Not a very long reign, was it? Well, the reason for Robespierre’s short time at the top was due to the very crazy decisions he made during the Reign of Terror. After being given a wide latitude by the French people to reform their country, he instead focused on settling old scores, enriching himself, and generally giving in to his sadistic impulses.

The crazy and violent decisions that Robespierre made eventually led to his demise in the same manner as many of the fellow countrymen he had condemned—underneath the guillotine.

Growing up in the Enlightenment

Maximilien François Marie Isidore de Robespierre, often just referred to as “Robespierre,” was born in 1758 in France, which was a period of great change and social upheaval.

The religious wars of the 1600s were over and in their place; Western Europeans were making scientific advances and questioning the order of things in what is known as the Enlightenment. And France was ground zero for most of the Enlightenment.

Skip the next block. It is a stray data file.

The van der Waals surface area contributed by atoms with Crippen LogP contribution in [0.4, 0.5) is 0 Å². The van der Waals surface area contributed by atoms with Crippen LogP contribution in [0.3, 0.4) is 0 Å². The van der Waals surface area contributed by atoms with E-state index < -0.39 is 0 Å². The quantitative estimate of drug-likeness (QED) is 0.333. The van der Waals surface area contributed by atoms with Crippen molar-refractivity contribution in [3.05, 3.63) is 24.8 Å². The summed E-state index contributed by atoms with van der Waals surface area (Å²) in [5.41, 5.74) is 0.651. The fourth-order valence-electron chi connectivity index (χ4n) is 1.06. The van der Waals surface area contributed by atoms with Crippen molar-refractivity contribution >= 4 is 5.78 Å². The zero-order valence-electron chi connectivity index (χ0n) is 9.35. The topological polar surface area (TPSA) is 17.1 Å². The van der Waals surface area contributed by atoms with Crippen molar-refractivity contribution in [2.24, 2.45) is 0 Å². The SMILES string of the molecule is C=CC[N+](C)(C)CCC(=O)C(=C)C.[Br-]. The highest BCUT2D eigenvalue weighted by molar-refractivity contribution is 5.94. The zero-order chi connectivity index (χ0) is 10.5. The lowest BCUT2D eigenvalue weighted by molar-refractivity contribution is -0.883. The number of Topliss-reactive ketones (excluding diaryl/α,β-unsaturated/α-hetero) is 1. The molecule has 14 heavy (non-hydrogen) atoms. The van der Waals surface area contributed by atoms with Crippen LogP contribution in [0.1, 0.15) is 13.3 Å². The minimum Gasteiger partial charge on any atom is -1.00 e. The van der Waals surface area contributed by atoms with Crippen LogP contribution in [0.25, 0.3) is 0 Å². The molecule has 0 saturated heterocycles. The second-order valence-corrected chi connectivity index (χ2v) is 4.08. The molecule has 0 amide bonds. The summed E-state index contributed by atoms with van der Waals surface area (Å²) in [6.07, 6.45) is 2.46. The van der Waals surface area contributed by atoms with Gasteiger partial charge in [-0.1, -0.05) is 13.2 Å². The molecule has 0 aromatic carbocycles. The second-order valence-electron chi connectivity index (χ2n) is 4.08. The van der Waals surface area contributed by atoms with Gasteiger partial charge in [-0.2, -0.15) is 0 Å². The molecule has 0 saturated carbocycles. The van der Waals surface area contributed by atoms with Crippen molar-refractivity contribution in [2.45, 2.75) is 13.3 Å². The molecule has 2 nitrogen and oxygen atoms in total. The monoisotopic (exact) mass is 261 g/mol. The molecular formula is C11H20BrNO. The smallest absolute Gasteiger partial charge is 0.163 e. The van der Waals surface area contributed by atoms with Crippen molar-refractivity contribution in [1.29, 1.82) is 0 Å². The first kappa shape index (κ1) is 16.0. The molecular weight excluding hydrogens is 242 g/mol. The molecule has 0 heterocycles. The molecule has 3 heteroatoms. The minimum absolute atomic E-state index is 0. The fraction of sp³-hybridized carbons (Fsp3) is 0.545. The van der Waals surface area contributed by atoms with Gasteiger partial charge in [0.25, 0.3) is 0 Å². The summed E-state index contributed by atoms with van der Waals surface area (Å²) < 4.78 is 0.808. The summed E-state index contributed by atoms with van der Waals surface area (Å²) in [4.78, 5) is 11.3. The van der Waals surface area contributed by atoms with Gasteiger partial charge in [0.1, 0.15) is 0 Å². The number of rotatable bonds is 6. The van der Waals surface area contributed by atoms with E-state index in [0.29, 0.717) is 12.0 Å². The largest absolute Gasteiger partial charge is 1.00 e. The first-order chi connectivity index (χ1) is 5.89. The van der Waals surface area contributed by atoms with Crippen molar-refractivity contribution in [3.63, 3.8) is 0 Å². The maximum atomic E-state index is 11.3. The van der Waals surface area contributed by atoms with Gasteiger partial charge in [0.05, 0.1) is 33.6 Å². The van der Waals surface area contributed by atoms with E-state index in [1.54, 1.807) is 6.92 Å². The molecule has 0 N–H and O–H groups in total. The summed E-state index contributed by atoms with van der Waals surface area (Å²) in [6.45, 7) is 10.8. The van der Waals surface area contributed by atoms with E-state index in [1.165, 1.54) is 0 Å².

Robespierre grew up under a monarchy and in a country with great disparities of wealth and social class on the one hand, but on the other hand, the writing of the philosophers Voltaire and Rosseau were widely read and available.

As a major follower of the general principles of the Enlightenment, Robespierre earned a law degree because he believed that would be the best way to affect change in France.

The young lawyer became a local activist and politician, advocating for social changes and changes to the constitution. Eventually, he caught the eye of more important activists and was asked to join the Jacobians, a society of radical Enlightenment thinkers.